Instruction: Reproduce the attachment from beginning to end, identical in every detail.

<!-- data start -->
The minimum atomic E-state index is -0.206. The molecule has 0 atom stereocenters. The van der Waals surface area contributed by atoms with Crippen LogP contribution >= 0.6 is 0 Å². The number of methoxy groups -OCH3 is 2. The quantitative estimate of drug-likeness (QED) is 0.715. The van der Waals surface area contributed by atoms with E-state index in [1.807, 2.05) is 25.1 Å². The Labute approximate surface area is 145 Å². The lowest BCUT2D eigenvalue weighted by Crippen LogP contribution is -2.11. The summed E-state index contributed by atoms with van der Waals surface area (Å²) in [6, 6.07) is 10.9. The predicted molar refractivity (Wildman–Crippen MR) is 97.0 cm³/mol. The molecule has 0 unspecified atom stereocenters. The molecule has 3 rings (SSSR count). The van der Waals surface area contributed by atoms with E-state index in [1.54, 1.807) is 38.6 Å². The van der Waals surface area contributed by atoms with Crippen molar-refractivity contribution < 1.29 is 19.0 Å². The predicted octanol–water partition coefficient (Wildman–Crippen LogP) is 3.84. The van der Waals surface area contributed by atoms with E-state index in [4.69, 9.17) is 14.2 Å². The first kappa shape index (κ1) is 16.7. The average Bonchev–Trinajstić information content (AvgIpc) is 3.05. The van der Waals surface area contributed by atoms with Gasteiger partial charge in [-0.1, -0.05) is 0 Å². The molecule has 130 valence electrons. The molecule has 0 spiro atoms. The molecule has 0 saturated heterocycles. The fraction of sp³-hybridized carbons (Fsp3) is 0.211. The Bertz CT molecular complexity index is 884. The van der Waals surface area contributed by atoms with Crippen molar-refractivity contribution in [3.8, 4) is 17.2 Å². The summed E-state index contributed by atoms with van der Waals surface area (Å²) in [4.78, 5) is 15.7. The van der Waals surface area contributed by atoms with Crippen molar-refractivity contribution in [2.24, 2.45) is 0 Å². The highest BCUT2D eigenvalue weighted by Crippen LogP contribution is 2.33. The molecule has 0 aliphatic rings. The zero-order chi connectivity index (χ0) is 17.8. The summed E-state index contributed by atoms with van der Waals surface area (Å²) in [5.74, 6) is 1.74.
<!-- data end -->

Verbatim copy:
The minimum atomic E-state index is -0.206. The molecule has 0 atom stereocenters. The van der Waals surface area contributed by atoms with Crippen LogP contribution >= 0.6 is 0 Å². The number of methoxy groups -OCH3 is 2. The quantitative estimate of drug-likeness (QED) is 0.715. The van der Waals surface area contributed by atoms with E-state index in [1.807, 2.05) is 25.1 Å². The Labute approximate surface area is 145 Å². The lowest BCUT2D eigenvalue weighted by Crippen LogP contribution is -2.11. The summed E-state index contributed by atoms with van der Waals surface area (Å²) in [6, 6.07) is 10.9. The predicted molar refractivity (Wildman–Crippen MR) is 97.0 cm³/mol. The molecule has 0 unspecified atom stereocenters. The molecule has 3 rings (SSSR count). The van der Waals surface area contributed by atoms with E-state index in [1.54, 1.807) is 38.6 Å². The van der Waals surface area contributed by atoms with Crippen molar-refractivity contribution < 1.29 is 19.0 Å². The predicted octanol–water partition coefficient (Wildman–Crippen LogP) is 3.84. The van der Waals surface area contributed by atoms with E-state index in [4.69, 9.17) is 14.2 Å². The first kappa shape index (κ1) is 16.7. The average Bonchev–Trinajstić information content (AvgIpc) is 3.05. The van der Waals surface area contributed by atoms with Gasteiger partial charge in [-0.1, -0.05) is 0 Å². The molecule has 130 valence electrons. The molecule has 0 spiro atoms. The molecule has 0 saturated heterocycles. The fraction of sp³-hybridized carbons (Fsp3) is 0.211. The Bertz CT molecular complexity index is 884. The van der Waals surface area contributed by atoms with Crippen molar-refractivity contribution in [3.8, 4) is 17.2 Å². The summed E-state index contributed by atoms with van der Waals surface area (Å²) in [4.78, 5) is 15.7. The van der Waals surface area contributed by atoms with Crippen molar-refractivity contribution in [2.24, 2.45) is 0 Å². The highest BCUT2D eigenvalue weighted by Crippen LogP contribution is 2.33. The molecule has 0 aliphatic rings. The zero-order chi connectivity index (χ0) is 17.8. The summed E-state index contributed by atoms with van der Waals surface area (Å²) in [5.74, 6) is 1.74.